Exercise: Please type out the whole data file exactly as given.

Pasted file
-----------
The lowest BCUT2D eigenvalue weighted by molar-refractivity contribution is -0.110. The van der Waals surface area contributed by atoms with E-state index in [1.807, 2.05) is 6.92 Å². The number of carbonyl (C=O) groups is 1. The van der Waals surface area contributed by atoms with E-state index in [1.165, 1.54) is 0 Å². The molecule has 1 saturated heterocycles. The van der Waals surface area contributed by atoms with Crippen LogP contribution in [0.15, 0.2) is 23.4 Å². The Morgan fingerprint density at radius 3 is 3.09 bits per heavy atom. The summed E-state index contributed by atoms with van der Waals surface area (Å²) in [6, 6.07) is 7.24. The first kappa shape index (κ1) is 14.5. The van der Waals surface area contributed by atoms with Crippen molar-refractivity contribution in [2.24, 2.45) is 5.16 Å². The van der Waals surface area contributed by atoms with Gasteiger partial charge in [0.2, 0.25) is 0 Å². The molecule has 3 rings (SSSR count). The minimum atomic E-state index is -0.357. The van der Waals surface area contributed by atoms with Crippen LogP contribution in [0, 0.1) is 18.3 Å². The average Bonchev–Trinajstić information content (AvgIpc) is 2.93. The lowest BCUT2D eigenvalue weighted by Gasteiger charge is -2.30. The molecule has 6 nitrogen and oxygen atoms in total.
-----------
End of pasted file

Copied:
The lowest BCUT2D eigenvalue weighted by molar-refractivity contribution is -0.110. The van der Waals surface area contributed by atoms with E-state index in [1.807, 2.05) is 6.92 Å². The number of carbonyl (C=O) groups is 1. The van der Waals surface area contributed by atoms with E-state index in [1.165, 1.54) is 0 Å². The molecule has 1 saturated heterocycles. The van der Waals surface area contributed by atoms with Crippen LogP contribution in [0.15, 0.2) is 23.4 Å². The Morgan fingerprint density at radius 3 is 3.09 bits per heavy atom. The summed E-state index contributed by atoms with van der Waals surface area (Å²) in [6, 6.07) is 7.24. The first kappa shape index (κ1) is 14.5. The van der Waals surface area contributed by atoms with Crippen molar-refractivity contribution in [2.24, 2.45) is 5.16 Å². The van der Waals surface area contributed by atoms with Gasteiger partial charge in [0.2, 0.25) is 0 Å². The molecule has 3 rings (SSSR count). The minimum atomic E-state index is -0.357. The van der Waals surface area contributed by atoms with Crippen LogP contribution in [0, 0.1) is 18.3 Å². The average Bonchev–Trinajstić information content (AvgIpc) is 2.93. The lowest BCUT2D eigenvalue weighted by Gasteiger charge is -2.30. The molecule has 6 nitrogen and oxygen atoms in total.